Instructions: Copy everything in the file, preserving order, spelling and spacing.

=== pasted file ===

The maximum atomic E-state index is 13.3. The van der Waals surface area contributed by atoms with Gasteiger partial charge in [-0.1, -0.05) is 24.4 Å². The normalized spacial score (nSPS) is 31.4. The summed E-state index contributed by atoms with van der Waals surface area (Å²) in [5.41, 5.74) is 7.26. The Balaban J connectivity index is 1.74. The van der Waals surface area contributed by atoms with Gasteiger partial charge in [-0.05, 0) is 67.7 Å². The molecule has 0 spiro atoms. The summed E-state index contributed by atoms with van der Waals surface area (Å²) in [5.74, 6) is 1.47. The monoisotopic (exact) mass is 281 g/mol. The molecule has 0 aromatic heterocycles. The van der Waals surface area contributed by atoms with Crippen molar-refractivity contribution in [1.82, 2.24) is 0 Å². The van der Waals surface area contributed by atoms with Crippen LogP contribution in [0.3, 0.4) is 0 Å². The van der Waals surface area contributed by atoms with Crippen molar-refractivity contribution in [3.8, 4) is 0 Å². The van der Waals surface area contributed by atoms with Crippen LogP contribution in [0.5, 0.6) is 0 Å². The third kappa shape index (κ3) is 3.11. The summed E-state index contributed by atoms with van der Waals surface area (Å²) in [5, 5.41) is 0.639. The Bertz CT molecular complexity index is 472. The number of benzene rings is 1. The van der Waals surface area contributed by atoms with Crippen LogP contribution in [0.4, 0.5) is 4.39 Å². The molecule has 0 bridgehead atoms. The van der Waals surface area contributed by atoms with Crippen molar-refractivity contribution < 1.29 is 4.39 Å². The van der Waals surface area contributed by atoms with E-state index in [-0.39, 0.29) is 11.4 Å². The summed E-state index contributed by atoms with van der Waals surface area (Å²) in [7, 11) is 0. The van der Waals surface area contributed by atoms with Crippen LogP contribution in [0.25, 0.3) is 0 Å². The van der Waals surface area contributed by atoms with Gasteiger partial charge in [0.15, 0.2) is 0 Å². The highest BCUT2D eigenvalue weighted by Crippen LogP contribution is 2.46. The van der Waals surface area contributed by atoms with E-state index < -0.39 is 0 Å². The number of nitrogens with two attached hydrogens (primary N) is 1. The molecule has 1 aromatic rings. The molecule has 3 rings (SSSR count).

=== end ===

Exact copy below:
The maximum atomic E-state index is 13.3. The van der Waals surface area contributed by atoms with Gasteiger partial charge in [-0.1, -0.05) is 24.4 Å². The normalized spacial score (nSPS) is 31.4. The summed E-state index contributed by atoms with van der Waals surface area (Å²) in [5.41, 5.74) is 7.26. The Balaban J connectivity index is 1.74. The van der Waals surface area contributed by atoms with Gasteiger partial charge in [-0.05, 0) is 67.7 Å². The molecule has 0 spiro atoms. The summed E-state index contributed by atoms with van der Waals surface area (Å²) in [5.74, 6) is 1.47. The monoisotopic (exact) mass is 281 g/mol. The molecule has 0 aromatic heterocycles. The van der Waals surface area contributed by atoms with Crippen molar-refractivity contribution in [1.82, 2.24) is 0 Å². The van der Waals surface area contributed by atoms with Crippen LogP contribution in [0.3, 0.4) is 0 Å². The van der Waals surface area contributed by atoms with Crippen molar-refractivity contribution in [3.8, 4) is 0 Å². The van der Waals surface area contributed by atoms with Crippen LogP contribution in [0.5, 0.6) is 0 Å². The third kappa shape index (κ3) is 3.11. The summed E-state index contributed by atoms with van der Waals surface area (Å²) in [5, 5.41) is 0.639. The Bertz CT molecular complexity index is 472. The number of benzene rings is 1. The van der Waals surface area contributed by atoms with Crippen LogP contribution in [0.4, 0.5) is 4.39 Å². The molecule has 0 bridgehead atoms. The van der Waals surface area contributed by atoms with Crippen molar-refractivity contribution < 1.29 is 4.39 Å². The van der Waals surface area contributed by atoms with E-state index in [-0.39, 0.29) is 11.4 Å². The summed E-state index contributed by atoms with van der Waals surface area (Å²) in [7, 11) is 0. The van der Waals surface area contributed by atoms with Crippen LogP contribution in [0.25, 0.3) is 0 Å². The van der Waals surface area contributed by atoms with Gasteiger partial charge in [0.15, 0.2) is 0 Å². The highest BCUT2D eigenvalue weighted by Crippen LogP contribution is 2.46. The van der Waals surface area contributed by atoms with E-state index < -0.39 is 0 Å². The number of nitrogens with two attached hydrogens (primary N) is 1. The molecule has 1 aromatic rings. The molecule has 3 rings (SSSR count).